There had been two major periods in the history of Japan before the era of Meiji that are Heian Period and the Edo Period (Hane, 10). In the Heian period unique origination in the culture of Japan took place and the Edo Period had been the richest duration for Feudal Japan.
During the restoration of Meiji, the main phrase that had been used by the Japanese for describing their objectives for females was “good wife and wise mother” (Hane, 79). This phrase had been introduced by the educator and leader of Japan that was Nakamura Masanao. In the initial glance, it appeared as if a number of efforts had been put in for emulating the western societies across other nations. This had been done following the belief that this had been the only way of reinstating the status of Japan across the globe.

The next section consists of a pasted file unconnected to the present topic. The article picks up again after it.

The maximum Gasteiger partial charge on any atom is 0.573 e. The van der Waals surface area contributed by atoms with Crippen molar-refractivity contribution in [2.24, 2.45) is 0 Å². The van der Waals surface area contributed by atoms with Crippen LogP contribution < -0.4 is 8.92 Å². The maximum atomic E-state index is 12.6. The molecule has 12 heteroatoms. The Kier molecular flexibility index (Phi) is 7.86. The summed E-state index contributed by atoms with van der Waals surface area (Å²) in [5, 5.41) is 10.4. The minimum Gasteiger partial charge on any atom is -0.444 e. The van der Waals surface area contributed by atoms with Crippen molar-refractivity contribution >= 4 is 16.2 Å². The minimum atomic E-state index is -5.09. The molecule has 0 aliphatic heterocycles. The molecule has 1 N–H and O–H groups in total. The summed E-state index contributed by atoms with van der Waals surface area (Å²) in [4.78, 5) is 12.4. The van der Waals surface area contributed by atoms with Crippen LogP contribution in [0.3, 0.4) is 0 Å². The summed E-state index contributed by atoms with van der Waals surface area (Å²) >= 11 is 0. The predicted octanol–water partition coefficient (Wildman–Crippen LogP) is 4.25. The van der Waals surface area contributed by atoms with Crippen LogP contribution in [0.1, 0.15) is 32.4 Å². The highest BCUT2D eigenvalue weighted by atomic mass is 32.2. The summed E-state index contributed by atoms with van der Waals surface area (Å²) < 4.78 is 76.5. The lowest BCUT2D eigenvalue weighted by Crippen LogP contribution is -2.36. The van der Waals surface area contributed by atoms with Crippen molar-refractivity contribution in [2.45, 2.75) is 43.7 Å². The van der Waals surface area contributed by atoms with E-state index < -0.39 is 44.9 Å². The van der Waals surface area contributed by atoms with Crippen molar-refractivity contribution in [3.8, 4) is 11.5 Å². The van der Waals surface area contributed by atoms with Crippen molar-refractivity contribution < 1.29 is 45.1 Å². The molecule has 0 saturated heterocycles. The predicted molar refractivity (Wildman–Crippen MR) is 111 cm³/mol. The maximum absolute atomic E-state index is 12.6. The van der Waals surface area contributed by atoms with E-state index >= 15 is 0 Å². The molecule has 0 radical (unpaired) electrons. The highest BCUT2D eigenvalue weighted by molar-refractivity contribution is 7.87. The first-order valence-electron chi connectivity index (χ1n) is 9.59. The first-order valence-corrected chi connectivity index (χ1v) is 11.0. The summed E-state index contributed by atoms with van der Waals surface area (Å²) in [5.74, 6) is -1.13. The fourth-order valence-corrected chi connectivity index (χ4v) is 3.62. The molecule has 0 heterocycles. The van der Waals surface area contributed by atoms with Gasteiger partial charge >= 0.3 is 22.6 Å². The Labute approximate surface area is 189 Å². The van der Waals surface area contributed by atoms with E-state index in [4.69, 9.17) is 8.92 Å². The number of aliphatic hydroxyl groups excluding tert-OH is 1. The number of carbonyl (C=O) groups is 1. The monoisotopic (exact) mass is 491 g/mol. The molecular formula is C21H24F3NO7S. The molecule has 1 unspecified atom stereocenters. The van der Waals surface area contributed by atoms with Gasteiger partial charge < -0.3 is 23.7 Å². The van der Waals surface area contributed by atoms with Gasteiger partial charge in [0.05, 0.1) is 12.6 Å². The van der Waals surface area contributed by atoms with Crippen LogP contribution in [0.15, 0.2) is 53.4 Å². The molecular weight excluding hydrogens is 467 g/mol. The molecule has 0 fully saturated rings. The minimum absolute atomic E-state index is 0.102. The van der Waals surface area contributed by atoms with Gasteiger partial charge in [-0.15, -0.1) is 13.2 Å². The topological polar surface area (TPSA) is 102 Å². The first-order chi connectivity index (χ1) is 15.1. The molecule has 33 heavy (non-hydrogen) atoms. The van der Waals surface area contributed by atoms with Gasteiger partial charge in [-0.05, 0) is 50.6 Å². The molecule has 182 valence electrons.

Women had been encouraged for availing higher education, and targeting higher positions for themselves as this will be beneficial for the nation as well (Hane, 91). However, irrespective of these positive intentions, only some changes had been made. MikisoHane, the author of “Peasants, Rebels, Women and Outcastes: The Underside of Modern Japan” seeks on giving a voice to the ones in the lower levels of society in Japan.
As mentioned in the book, the restoration aimed on bringing about the reform of democracy in Japan, and for forming a government that rested upon the opinion of public. The achievement of this practical realization was to be done by terminating the institutions under the feudal system along with the system itself (Hane, 84). In addition to this, the foundation had been laid for a system of education across the nation.